At a time when everyone is awaiting an early end to the health and economic crisis caused by the global pandemic, the interests of labourers and workers are once again set to be sacrificed. The revival of business and economic activity after weeks of forced closure is indeed a key objective to be achieved. However, it is amoral and perverse on the part of some States to address this need by granting sweeping exemptions from legal provisions aimed at protecting labourers and employees in factories, industries and other establishments. Madhya Pradesh has embarked on a plan to give a boost to business and industry by allowing units to be operated without many of the requirements of the Factories Act — working hours may extend to 12 hours, instead of eight, and weekly duty up to 72 hours. Going by Chief Minister Shivraj Singh Chouhan’s remarks, it appears the State has used Section 5 of the Act, which permits exemption from its provisions for three months, in the hope that the Centre would approve such suspension for at least a thousand days. However, this exemption can be given only during a ‘public emergency’, defined in a limited way as a threat to security due to war or external aggression. Uttar Pradesh has approved an ordinance suspending for three years all labour laws, save a few ones relating to the abolition of child and bonded labour, women employees, construction workers and payment of wages, besides compensation to workmen for accidents while on duty. Reports suggest that several States are following their example in the name of boosting economic activity.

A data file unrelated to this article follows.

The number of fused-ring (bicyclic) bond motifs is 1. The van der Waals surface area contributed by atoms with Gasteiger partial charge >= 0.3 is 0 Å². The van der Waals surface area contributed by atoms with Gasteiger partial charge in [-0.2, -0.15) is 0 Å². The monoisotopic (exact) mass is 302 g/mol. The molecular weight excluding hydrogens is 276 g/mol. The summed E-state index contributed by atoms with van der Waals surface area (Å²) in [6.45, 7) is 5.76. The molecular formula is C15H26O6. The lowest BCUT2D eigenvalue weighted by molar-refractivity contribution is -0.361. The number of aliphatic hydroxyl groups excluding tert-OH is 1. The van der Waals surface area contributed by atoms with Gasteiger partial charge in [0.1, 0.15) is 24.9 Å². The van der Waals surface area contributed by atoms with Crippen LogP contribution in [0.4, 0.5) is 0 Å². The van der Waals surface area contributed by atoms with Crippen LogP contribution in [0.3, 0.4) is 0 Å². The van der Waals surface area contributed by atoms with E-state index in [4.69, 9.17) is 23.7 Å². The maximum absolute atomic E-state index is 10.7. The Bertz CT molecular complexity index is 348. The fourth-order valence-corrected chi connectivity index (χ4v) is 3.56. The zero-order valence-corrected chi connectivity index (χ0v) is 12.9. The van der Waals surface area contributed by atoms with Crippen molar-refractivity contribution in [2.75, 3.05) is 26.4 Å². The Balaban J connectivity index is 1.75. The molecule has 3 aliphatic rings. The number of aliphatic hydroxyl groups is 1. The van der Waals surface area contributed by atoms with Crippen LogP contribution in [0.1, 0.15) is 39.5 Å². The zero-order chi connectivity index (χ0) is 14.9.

Changes in the manner in which labour laws operate in a State may require the Centre’s assent. One hopes the Centre, which is pursuing a labour reform agenda through consolidated codes for wages, industrial relations and occupational safety, health and working conditions, would not readily agree to wholesale exemptions from legal safeguards and protections the law now affords to workers. The most egregious aspect of the country’s response to the pandemic was its inability to protect the most vulnerable sections and its vast underclass of labourers from its impact. The emphasis in the initial phase was on dealing with the health crisis, even when the consequence was the creation of an economic crisis. While the country watches with horror the continuance of the collective misery of migrant workers well into the third spell of the national lockdown, the attitude of the ruling class towards labour remains one of utter apathy, bordering on contempt. Why else would a government relieve factories of even elementary duties such as providing drinking water, first aid boxes and protective equipment? Or suspend requirements such as cleanliness, ventilation, lighting, canteens, restrooms and crèches?